local control

Putting school vouchers in backpacks


Unbelievable as it may seem, some readers of this blog occasionally take exception to my reasoned rhetoric – and to my view that we should give our public schools the resources they need to do their job instead of siphoning away our tax dollars for unproven school privatization schemes.

Many of these people call themselves education “reformers,” when, in fact, they are not trying to reform – or improve — public schools but, instead, are trying to capitalize on them. Folks, profit-making for a select few is not the purpose of our public education system.

A spokesman for Texas Families First (TFF), one of these education privatization groups, has taken exception to my previous blog posting, in which I outlined the many problems with HB300 by Rep. Jason Isaac of Dripping Springs. I also noted the absurdity of Isaac claiming to be a champion of education after voting to slash $5.4 billion from public school budgets two years ago and now trying to continue the demolition.

Isaac filed HB300, the so-called “Independent School District Bill,” on behalf of TFF, which wants to give parents more control over school choices for their children, even to the point of allowing school districts to ignore important, statewide education standards – including class size limits and teacher qualifications — and allowing parents to turn their schools – and tax dollars — over to for-profit, outside operators.

I doubt there was anything TFF liked about the previous blog posting, but the group’s spokesman objected specifically to my writing that HB300 includes a voucher of “last resort” provision. He said the bill doesn’t include such a provision and asked for a correction.

I have subsequently reviewed the 62-page bill and haven’t found any specific reference to the word, “voucher.”

But the bill would allow for “backpack funding.” That means state funds for school districts participating in the program would go with the students.  It parents were to turn over the management of their local school to a for-profit operator – and nothing I could find in the bill would prohibit that – the “backpack” money would amount to a taxpayer-paid voucher. And, that would be a transfer of public money to private hands.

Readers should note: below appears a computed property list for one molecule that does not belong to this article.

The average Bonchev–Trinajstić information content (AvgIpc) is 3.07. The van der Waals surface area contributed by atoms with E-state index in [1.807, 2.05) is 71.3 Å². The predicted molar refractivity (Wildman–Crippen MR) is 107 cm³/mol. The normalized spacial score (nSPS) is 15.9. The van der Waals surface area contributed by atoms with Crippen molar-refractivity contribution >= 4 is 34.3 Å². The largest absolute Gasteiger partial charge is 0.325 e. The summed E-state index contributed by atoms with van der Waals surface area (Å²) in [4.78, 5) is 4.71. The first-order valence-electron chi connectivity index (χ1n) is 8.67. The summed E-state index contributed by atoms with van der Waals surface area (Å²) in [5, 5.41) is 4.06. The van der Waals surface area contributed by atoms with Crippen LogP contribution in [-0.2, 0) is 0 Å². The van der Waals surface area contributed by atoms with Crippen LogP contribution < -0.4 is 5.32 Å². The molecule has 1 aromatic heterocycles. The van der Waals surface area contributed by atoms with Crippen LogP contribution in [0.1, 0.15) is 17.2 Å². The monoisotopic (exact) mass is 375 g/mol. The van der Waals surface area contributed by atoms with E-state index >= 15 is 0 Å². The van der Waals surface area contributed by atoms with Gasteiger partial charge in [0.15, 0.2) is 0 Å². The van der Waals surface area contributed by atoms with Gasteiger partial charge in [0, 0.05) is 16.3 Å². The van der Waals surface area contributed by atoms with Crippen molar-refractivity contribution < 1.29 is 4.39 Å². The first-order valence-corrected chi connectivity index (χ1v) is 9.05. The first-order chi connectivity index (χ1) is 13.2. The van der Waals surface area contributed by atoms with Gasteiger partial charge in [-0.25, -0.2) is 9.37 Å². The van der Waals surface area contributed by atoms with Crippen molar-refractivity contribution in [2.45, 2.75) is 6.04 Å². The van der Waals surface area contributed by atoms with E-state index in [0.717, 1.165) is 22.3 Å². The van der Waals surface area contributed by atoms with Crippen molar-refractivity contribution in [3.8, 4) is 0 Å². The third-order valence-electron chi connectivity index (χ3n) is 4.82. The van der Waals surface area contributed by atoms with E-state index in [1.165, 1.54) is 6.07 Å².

Call it what you wish. It is not education reform. It is school privatization.


Trying to ram public education into reverse


“Unfunded mandate” is a trite expression that sometimes is used by local school officials to complain about having to do something that would actually be in the best interests of their students and teachers, such as limited class sizes for K-4 and due process rights for employees. The complaint is that the Legislature – which can be a champion at buck-passing — ordered them to do something without paying for it.

Some mandates, of course, do not have a positive educational effect. Putting the standardized testing regime on steroids with the STAAR program has proved to be a very bad idea, and legislative leaders already are taking steps to curtail it. But now along comes State Rep. Jason Isaac of Dripping Springs, who wants to set public education back a half century or more by scrapping just about every state education requirement, the good as well as the bad.

You could say that Isaac is trying to finish what he helped to start two years ago when he voted for the $5.4 billion in school funding cuts. During his 2012 reelection campaign, he denied his anti-education vote, although his local school officials – and anyone else with a passing knowledge of arithmetic — knew better. But he’s back in Austin, nevertheless. So, watch out!

Isaac has filed HB300, which would allow school districts to ignore almost all state regulations and set their own policies for curriculum, class size, student testing, teacher compensation, hiring and firing and the academic calendar. Districts also could set their own accountability standards, and, if they fail to meet them, parents could turn their schools over to private, for-profit operators. The bill also includes a voucher “of last resort.”